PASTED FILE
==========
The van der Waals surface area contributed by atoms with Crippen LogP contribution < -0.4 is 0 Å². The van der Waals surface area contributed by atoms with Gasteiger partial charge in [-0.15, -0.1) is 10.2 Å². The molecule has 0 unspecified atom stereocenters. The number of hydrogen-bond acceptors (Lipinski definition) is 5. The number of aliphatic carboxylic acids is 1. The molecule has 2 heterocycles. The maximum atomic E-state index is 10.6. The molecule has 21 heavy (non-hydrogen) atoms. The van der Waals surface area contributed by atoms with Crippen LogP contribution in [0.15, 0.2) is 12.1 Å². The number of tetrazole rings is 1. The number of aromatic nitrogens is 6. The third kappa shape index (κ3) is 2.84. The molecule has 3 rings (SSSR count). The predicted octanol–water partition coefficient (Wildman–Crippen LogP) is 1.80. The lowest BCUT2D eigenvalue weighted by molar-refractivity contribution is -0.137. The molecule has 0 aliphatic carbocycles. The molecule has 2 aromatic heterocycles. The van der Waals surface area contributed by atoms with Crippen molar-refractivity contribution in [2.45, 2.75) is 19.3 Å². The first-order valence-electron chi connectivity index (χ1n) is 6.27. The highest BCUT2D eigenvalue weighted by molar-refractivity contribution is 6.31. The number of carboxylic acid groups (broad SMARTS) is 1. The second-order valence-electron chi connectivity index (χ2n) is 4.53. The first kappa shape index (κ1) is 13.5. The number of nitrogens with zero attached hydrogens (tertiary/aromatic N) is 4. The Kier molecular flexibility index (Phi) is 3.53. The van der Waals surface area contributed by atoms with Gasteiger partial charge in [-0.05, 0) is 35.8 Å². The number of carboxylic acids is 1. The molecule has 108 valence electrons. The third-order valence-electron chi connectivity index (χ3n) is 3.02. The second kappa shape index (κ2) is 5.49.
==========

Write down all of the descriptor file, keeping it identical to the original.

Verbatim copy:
The van der Waals surface area contributed by atoms with Crippen LogP contribution < -0.4 is 0 Å². The van der Waals surface area contributed by atoms with Gasteiger partial charge in [-0.15, -0.1) is 10.2 Å². The molecule has 0 unspecified atom stereocenters. The number of hydrogen-bond acceptors (Lipinski definition) is 5. The number of aliphatic carboxylic acids is 1. The molecule has 2 heterocycles. The maximum atomic E-state index is 10.6. The molecule has 21 heavy (non-hydrogen) atoms. The van der Waals surface area contributed by atoms with Crippen LogP contribution in [0.15, 0.2) is 12.1 Å². The number of tetrazole rings is 1. The number of aromatic nitrogens is 6. The third kappa shape index (κ3) is 2.84. The molecule has 3 rings (SSSR count). The predicted octanol–water partition coefficient (Wildman–Crippen LogP) is 1.80. The lowest BCUT2D eigenvalue weighted by molar-refractivity contribution is -0.137. The molecule has 0 aliphatic carbocycles. The molecule has 2 aromatic heterocycles. The van der Waals surface area contributed by atoms with Crippen molar-refractivity contribution in [2.45, 2.75) is 19.3 Å². The first-order valence-electron chi connectivity index (χ1n) is 6.27. The highest BCUT2D eigenvalue weighted by molar-refractivity contribution is 6.31. The number of carboxylic acid groups (broad SMARTS) is 1. The second-order valence-electron chi connectivity index (χ2n) is 4.53. The first kappa shape index (κ1) is 13.5. The number of nitrogens with zero attached hydrogens (tertiary/aromatic N) is 4. The Kier molecular flexibility index (Phi) is 3.53. The van der Waals surface area contributed by atoms with Gasteiger partial charge in [-0.05, 0) is 35.8 Å². The number of carboxylic acids is 1. The molecule has 108 valence electrons. The third-order valence-electron chi connectivity index (χ3n) is 3.02. The second kappa shape index (κ2) is 5.49.